The time, effort and money required to train a knight is staggering. Training begins at the age of seven, when the young aspirant is trained as a page. Around the age of fourteen, weapons and horsemanship training are focused on and the Squire is expected to follow his master into battle if needed. By the age of twenty one, a prospective candidate is expected to have impressed his master sufficiently to earn his recommendation.
Following the sweeping reforms of Charles Armatellum at the onset of his conquests, the ceremony of dubbing can only be performed by an Imperial noble of at least the rank of Margrave or Count Palatine. The anointment, moreover, can only take place after a battle in which the prospective knight has blooded his blade. These mandates were established to ensure that only men of true prowess earned the rank of Knight. Even with the Empire dissolved, those mandates are well preserved traditions and those who ignore them meet ridicule. In fact, a recurring article presented in the Imperial Conclaves is the appointment of Counts Palatine, to replace those who may have fallen in battle or died of old age. As a result of these efforts, the Household Knight endures as a pillar of the social structure of the Hundred Kingdoms. While land and coin have gained tremendous importance in determining the power of noble houses, allowing them to secure the services of mercenaries and men at arms, these cannot match the battlefield supremacy and prestige that Household Knights offer.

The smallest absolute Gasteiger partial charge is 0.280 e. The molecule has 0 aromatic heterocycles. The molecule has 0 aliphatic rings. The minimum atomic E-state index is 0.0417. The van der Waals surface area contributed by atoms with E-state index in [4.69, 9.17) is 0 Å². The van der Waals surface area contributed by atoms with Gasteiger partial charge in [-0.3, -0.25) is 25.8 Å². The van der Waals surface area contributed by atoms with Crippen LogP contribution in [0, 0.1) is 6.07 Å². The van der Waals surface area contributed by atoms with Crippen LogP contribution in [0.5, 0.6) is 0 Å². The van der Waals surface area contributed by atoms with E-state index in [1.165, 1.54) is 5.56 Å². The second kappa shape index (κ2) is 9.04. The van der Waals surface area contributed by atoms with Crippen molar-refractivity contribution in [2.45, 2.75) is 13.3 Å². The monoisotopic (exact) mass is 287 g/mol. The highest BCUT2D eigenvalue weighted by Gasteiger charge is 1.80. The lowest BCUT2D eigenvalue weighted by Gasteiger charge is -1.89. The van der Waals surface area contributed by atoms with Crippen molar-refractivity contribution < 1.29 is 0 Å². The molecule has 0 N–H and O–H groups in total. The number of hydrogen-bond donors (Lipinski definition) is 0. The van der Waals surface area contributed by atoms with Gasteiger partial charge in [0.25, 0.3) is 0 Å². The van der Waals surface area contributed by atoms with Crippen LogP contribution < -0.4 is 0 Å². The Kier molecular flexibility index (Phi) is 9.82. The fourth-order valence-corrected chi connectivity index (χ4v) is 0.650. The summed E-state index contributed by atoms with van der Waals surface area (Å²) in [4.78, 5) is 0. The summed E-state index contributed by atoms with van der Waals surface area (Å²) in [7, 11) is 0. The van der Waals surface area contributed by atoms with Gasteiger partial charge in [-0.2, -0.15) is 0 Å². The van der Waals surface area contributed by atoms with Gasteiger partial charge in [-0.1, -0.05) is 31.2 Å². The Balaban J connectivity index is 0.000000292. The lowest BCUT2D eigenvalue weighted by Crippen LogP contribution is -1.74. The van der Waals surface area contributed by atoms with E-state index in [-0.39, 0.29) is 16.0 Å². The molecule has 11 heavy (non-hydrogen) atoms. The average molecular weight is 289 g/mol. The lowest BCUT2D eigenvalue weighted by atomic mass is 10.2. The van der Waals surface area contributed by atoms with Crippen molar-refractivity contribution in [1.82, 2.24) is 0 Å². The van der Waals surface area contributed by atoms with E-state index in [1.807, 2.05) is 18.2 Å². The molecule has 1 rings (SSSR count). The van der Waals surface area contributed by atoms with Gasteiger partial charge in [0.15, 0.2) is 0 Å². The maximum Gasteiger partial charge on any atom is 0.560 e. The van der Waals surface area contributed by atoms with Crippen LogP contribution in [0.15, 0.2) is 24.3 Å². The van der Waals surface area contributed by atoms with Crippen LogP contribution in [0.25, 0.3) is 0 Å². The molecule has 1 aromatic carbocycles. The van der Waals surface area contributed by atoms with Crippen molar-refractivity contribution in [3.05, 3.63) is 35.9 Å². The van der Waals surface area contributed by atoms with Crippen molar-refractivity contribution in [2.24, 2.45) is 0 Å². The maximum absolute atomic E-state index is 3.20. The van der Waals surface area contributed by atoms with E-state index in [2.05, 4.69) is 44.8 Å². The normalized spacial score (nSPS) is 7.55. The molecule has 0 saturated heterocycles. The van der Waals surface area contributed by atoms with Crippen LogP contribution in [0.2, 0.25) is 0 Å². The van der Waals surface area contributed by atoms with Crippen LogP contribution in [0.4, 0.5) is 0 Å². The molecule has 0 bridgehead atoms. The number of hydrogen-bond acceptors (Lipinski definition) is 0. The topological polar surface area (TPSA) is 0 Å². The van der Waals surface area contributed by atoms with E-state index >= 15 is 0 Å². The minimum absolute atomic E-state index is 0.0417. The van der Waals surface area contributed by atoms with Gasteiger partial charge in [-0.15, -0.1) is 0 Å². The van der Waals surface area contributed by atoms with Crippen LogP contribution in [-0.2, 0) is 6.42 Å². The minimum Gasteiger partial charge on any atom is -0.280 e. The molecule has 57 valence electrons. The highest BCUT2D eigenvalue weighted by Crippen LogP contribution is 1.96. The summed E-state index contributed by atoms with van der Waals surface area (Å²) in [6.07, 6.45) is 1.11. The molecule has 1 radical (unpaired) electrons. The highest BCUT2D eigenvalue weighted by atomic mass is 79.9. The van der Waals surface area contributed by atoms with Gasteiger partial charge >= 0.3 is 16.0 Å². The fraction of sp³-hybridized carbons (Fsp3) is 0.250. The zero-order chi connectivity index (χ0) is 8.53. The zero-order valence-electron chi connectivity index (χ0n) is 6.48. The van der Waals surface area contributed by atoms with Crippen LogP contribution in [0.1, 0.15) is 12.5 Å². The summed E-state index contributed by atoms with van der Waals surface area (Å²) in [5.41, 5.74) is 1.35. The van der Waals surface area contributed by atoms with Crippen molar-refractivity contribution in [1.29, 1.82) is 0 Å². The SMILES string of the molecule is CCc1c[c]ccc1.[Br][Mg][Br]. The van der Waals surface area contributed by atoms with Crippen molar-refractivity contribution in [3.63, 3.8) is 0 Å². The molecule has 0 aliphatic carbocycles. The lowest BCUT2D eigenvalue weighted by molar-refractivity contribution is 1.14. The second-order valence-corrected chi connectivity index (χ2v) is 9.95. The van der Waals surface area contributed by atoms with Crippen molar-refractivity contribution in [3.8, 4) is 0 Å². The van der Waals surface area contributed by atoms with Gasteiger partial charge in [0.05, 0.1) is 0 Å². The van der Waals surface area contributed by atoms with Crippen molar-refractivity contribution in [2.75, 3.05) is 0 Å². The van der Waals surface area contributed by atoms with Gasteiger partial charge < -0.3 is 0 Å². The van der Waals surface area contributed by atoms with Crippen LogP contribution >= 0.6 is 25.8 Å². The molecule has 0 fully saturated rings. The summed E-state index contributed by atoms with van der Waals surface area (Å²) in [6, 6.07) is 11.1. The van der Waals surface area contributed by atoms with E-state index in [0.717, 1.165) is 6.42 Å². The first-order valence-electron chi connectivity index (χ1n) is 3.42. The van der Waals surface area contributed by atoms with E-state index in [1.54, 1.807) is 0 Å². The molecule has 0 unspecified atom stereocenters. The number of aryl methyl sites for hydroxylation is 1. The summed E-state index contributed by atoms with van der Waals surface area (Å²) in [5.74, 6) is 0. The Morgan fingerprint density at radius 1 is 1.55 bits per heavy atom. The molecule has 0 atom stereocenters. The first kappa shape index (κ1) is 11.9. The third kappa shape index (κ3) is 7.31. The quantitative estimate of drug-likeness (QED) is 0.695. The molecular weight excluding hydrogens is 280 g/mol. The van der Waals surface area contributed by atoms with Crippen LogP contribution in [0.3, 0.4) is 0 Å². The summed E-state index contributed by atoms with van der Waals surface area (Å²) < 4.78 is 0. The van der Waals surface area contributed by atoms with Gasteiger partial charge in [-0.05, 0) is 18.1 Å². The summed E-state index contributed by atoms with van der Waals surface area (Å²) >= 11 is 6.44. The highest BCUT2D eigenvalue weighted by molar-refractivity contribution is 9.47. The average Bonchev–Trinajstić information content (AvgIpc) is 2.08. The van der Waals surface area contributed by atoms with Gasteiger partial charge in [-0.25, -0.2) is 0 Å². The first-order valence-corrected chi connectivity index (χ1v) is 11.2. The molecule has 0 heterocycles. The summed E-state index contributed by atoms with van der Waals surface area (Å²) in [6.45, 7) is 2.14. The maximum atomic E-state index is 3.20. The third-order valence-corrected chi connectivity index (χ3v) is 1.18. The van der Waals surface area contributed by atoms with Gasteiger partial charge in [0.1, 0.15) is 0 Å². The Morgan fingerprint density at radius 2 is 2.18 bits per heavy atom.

The massed charge of Household Knights is one of the most powerful weapons at the disposal of a Hundred Kingdoms commander. Hundreds of pounds of obdurate metal and muscle, forged through years of training and experience, they have shattered men, formations, and kingdoms throughout the ages.